At a family gathering this weekend in New Orleans — as I enjoyed a rich, very yummy, and sodium-laden bowl of okra gumbo — I complained to a cousin about the recent calls to have the government force food-preparers to use less sodium. Karol — sitting nearby and enjoying her own sodium-enriched Cajun dish — lamented with me the fact that our freedoms are increasingly under assault (pun intended). But, she pointed out, the alleged justification for such intrusions isn’t so much a simple nanny-state itch to treat us as children but, rather, the need to control health-care costs.
Of course Karol is correct. This "stop each of us from imposing costs on others" justification is typically used to support motorcycle-helmet regulations, smoking bans, and, now, eat-less-salt commands. And as more and more of Americans’ health care is provided collectively, the ring of validity to such justifications increases in volume. As Russ points out, if you’re paying, I’m ordering the expensive menu items.
If you are obliged to subsidize the costs of my behavior, then you clearly have an interest in restricting any of my behaviors that might potentially raise the costs you bear as my subsidizer.
But a question: if the proponents of greater collectivization of health-care provision not only recognize this fact but cite it as a justification for restricting personal freedoms that would otherwise be no one else’s business, it seems to follow that these proponents of collectivization of health-care provision would recognize also that the problem is so general that it indicts the very idea of collectivization of health-care provision.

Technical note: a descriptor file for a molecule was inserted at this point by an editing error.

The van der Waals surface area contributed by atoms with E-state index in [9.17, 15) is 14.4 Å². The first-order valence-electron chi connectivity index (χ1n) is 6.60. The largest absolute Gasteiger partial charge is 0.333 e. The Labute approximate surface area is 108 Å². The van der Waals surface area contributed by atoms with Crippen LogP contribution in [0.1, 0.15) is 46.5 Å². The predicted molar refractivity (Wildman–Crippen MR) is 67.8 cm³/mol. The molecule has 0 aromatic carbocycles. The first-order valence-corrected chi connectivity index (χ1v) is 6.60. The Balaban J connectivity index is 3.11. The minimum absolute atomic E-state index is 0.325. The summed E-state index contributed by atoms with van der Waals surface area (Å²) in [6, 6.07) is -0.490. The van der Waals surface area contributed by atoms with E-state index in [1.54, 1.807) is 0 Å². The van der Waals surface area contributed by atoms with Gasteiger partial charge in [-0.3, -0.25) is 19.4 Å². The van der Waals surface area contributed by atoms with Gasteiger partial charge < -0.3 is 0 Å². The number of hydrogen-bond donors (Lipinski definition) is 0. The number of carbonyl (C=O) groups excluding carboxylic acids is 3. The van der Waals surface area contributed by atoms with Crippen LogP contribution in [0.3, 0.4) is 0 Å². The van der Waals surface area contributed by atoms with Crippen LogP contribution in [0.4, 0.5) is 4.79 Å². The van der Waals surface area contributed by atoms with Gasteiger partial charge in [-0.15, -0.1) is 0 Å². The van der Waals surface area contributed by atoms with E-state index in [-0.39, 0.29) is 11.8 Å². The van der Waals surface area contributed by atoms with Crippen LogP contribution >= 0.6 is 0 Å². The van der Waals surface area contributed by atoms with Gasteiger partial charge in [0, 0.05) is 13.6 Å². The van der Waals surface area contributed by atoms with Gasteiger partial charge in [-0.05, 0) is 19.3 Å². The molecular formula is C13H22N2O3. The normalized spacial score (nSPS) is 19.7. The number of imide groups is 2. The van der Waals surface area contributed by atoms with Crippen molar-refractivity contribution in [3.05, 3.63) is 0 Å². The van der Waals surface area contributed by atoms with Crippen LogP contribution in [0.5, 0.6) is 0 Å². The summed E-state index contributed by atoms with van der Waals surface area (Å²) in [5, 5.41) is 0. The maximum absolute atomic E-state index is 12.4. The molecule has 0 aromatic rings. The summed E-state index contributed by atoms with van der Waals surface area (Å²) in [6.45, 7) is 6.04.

Because such collectivization creates a giant tragedy of the commons – because such collectivization enables each of us at each moment of making health-care choices to impose most of the costs of our choices on others – such collectivization will require not only that government restrict our access to fun but unhealthy life choices (such as eating lots of Cajun food), but also restrict our access to medical-care.
So the idea that a young mother whose child has a runny nose will be able to skip off to the pediatrician pronto for a diagnosis and treatment is chimerical. Just as collectivization of health-care provision will encourage people to eat too much sodium and too much bacon, it will also encourage people to seek medical treatment too frequently and too frivolously. And in both cases, these attempts to free-ride on the largess of the collective will oblige the protectors of the collective to restrict personal freedoms and personal choices lest the collective be utterly ruined.